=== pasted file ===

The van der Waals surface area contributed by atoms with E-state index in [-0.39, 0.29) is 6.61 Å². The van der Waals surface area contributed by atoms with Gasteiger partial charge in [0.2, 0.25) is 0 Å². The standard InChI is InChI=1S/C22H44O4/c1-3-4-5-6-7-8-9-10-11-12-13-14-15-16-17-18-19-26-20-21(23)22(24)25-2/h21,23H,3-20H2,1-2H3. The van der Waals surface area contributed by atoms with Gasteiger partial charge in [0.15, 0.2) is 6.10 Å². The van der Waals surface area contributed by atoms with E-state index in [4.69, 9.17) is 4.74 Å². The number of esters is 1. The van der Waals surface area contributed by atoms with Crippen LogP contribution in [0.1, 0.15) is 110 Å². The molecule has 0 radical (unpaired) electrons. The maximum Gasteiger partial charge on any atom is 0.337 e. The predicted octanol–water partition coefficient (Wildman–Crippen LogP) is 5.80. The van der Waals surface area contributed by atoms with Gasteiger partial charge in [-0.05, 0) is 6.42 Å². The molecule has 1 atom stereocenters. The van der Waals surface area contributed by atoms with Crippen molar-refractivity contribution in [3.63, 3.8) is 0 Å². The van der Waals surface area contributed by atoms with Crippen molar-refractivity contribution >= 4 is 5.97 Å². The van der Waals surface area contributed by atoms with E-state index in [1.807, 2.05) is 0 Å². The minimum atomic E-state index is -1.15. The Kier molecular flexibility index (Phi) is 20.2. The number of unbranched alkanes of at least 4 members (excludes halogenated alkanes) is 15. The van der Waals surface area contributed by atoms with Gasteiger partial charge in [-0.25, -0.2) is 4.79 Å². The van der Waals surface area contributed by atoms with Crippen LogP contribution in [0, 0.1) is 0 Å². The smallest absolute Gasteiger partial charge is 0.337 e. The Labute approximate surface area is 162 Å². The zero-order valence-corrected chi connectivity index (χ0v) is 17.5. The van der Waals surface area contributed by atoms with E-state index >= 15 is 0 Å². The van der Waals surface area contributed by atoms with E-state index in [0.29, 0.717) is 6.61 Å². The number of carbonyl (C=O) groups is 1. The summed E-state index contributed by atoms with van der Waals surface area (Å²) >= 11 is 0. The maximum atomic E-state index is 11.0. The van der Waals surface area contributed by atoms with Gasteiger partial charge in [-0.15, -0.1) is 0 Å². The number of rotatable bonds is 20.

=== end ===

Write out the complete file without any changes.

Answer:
The van der Waals surface area contributed by atoms with E-state index in [-0.39, 0.29) is 6.61 Å². The van der Waals surface area contributed by atoms with Gasteiger partial charge in [0.2, 0.25) is 0 Å². The standard InChI is InChI=1S/C22H44O4/c1-3-4-5-6-7-8-9-10-11-12-13-14-15-16-17-18-19-26-20-21(23)22(24)25-2/h21,23H,3-20H2,1-2H3. The van der Waals surface area contributed by atoms with Gasteiger partial charge in [0.15, 0.2) is 6.10 Å². The van der Waals surface area contributed by atoms with E-state index in [4.69, 9.17) is 4.74 Å². The number of esters is 1. The van der Waals surface area contributed by atoms with Crippen LogP contribution in [0.1, 0.15) is 110 Å². The molecule has 0 radical (unpaired) electrons. The maximum Gasteiger partial charge on any atom is 0.337 e. The predicted octanol–water partition coefficient (Wildman–Crippen LogP) is 5.80. The van der Waals surface area contributed by atoms with Gasteiger partial charge in [-0.05, 0) is 6.42 Å². The molecule has 1 atom stereocenters. The van der Waals surface area contributed by atoms with Crippen molar-refractivity contribution in [3.63, 3.8) is 0 Å². The van der Waals surface area contributed by atoms with Crippen molar-refractivity contribution >= 4 is 5.97 Å². The van der Waals surface area contributed by atoms with E-state index in [1.807, 2.05) is 0 Å². The minimum atomic E-state index is -1.15. The Kier molecular flexibility index (Phi) is 20.2. The number of unbranched alkanes of at least 4 members (excludes halogenated alkanes) is 15. The van der Waals surface area contributed by atoms with Gasteiger partial charge in [-0.25, -0.2) is 4.79 Å². The van der Waals surface area contributed by atoms with Crippen LogP contribution in [0, 0.1) is 0 Å². The smallest absolute Gasteiger partial charge is 0.337 e. The Labute approximate surface area is 162 Å². The zero-order valence-corrected chi connectivity index (χ0v) is 17.5. The van der Waals surface area contributed by atoms with E-state index >= 15 is 0 Å². The van der Waals surface area contributed by atoms with E-state index in [0.29, 0.717) is 6.61 Å². The number of carbonyl (C=O) groups is 1. The summed E-state index contributed by atoms with van der Waals surface area (Å²) >= 11 is 0. The maximum atomic E-state index is 11.0. The van der Waals surface area contributed by atoms with Gasteiger partial charge in [-0.15, -0.1) is 0 Å². The number of rotatable bonds is 20.